The author finds the gem of Poquoson’s Chisman Creek too late for a good look, but, happily, there’s always next year.
by Jody Argo Schroath
If I were a Norseman in horned hat and animal hides, I’d blame it on Loki, that trickster of the gods. Since I am not, but rather a cruiser in khaki shorts and flip-flops, I blame it on the perversity of modern life. In either case, it seems to me that there is an immutable law that just when you find something more than usually interesting you are cut short, either by the exigencies of an appointment to lay waste to some foreign land, in the case of the Norsemen, or by the necessity of being somewhere else in time to do something you have agreed to earlier, which in my case was dinner in Yorktown, Va. And that is why I saw—but didn’t see—Smith’s Marine Railway on Chisman Creek, off the Poquoson River. It was early in the summer, and Skipper the ship’s dog and I were making Riverwalk Marina at Yorktown our southern Bay headquarters for a month aboard our Endeavour 36 sailing cat Zen. This gave us a great chance to make forays here and there, but return to home base, where we also kept the car for emergencies like laundry and buying nuts at Whitley’s Peanut Company across the York River bridge in Gloucester. One of these forays, a few days before we were to leave for Harborfest in Norfolk, was to skirt the Poquoson Flats around the Big Salt Marsh Wildlife Refuge and ex-bombing range, going as far as Whalebone Island (more about that expedition at a future date). On the way back, we would make a short detour up the Poquoson River’s Chisman Creek. Then we would scoot back around the corner to the York River and Riverwalk for dinner with friends who were driving down from the Northern Neck and would spend the night on the boat. So all in all it was pretty important that the boat was back at Riverwalk that night so they could sleep on it, if you see what I mean.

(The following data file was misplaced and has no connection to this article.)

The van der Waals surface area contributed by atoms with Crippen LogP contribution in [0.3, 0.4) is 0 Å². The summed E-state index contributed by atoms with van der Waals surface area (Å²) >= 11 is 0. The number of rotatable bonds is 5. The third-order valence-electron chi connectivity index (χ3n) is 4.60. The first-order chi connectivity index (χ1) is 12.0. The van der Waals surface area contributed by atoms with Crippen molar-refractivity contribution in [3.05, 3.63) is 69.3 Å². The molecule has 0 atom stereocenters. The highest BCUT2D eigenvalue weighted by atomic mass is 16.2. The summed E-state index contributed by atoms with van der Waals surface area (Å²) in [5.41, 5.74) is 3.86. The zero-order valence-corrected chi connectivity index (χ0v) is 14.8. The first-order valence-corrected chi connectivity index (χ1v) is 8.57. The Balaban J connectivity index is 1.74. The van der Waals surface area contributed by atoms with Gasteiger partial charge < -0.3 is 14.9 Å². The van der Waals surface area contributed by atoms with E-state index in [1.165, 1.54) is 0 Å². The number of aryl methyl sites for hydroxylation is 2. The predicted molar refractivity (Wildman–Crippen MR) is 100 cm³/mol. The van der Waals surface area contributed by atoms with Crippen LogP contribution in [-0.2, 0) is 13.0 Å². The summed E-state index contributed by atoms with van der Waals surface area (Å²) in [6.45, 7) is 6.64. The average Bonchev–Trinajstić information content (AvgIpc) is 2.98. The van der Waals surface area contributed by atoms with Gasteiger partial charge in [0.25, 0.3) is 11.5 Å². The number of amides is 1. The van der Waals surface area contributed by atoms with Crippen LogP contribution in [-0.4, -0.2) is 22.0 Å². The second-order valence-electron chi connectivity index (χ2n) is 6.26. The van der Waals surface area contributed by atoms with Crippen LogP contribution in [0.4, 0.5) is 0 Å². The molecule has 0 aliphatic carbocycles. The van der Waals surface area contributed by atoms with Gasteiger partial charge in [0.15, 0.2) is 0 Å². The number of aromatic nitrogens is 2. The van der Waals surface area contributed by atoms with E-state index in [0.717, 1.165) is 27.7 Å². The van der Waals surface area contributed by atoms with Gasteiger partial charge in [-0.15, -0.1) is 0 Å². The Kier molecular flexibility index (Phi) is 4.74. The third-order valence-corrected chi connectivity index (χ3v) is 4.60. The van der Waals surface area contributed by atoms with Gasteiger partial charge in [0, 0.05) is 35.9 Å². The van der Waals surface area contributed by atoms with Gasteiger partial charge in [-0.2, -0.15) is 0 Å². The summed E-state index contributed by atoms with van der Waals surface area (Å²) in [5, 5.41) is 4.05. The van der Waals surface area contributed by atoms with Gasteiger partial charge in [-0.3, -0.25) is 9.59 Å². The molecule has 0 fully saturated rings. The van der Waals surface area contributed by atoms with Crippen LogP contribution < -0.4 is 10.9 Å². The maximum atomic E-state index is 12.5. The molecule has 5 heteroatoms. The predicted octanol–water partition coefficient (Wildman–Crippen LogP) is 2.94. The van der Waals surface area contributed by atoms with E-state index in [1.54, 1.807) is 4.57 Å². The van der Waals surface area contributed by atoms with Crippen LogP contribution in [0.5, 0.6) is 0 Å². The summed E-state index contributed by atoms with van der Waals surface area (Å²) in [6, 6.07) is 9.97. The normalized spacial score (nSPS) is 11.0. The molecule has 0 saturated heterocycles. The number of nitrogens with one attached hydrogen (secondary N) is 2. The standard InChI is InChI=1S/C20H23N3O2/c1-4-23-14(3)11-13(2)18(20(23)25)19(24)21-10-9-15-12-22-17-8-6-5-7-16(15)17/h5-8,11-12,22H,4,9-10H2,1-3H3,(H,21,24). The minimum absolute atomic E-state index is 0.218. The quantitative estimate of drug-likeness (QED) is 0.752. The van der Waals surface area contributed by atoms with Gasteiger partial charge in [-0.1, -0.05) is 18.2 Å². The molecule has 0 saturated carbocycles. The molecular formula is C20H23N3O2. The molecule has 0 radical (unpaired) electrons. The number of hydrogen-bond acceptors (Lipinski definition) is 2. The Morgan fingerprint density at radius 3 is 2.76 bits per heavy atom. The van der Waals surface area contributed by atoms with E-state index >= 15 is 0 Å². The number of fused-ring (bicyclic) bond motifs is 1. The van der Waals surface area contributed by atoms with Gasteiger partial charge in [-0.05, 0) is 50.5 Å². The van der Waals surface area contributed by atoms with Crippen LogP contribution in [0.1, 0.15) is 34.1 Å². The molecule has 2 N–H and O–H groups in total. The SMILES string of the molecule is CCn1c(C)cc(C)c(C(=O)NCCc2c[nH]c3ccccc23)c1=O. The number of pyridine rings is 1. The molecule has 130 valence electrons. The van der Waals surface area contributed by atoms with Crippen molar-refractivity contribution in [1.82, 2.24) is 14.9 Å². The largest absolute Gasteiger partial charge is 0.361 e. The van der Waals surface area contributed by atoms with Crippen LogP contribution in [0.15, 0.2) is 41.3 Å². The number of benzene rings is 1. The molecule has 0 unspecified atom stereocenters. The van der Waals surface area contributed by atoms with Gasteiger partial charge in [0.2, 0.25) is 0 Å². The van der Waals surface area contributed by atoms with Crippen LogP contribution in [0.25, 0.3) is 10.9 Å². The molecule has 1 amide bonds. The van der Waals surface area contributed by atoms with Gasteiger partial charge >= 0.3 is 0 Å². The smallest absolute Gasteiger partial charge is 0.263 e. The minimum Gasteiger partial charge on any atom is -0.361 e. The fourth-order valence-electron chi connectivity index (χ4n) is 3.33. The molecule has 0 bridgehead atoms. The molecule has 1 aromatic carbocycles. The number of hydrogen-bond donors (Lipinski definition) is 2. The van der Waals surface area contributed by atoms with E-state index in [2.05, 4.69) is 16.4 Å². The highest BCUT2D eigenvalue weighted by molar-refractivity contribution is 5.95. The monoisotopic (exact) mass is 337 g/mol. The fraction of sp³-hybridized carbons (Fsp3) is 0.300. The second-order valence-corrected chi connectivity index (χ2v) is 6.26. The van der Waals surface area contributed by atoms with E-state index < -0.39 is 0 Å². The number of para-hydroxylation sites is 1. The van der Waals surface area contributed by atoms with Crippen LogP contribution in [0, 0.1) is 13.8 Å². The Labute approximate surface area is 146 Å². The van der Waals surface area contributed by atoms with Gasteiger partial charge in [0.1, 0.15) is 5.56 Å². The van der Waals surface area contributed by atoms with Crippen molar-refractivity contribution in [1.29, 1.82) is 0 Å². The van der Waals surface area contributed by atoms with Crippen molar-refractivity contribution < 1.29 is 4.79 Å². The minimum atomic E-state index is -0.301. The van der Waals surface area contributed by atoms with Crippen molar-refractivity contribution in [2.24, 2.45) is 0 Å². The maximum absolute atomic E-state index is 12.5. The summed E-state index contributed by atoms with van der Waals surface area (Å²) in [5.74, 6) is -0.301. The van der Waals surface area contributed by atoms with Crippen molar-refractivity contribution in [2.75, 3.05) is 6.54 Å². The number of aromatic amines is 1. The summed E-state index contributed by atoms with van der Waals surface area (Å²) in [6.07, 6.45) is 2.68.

I had stopped on the Poquoson the year before, but had spent my time exploring Cow Island—part of the Big Salt Marsh refuge—from inside the river and then thoroughly enjoying a visit to York Haven Marina on Bennett Creek. There I had been impressed with the pride and knowledge that everyone I met on Bennett Creek had in the old Bay-built workboats that I saw everywhere. (I was about to discover that pride extended to other parts of the Poquoson as well.) The following day I had left for Mobjack Bay without stopping to give the river’s Chisman Creek branch more than a quick glance. Now I wanted to have a better look. But once again I hadn’t left myself enough time. I hadn’t thought I’d need it. After all, at about two and a half miles, Chisman is pretty short, with no navigable tributaries to explore—at least not with Zen, which has a draft of nearly 4 feet.
The name “Poquoson” began as an Algonquin word meaning the boundary line between two elevated tracts of land. During the 17th century, the English settlers adopted the word, and for a while it entered the vocabulary of the English settlers as a deed description. So, if I’ve got this right, that would make Chisman Creek a “poquoson” between Crab Neck and Fish Neck—or in modern terms, between the communities of Seaford and Dare.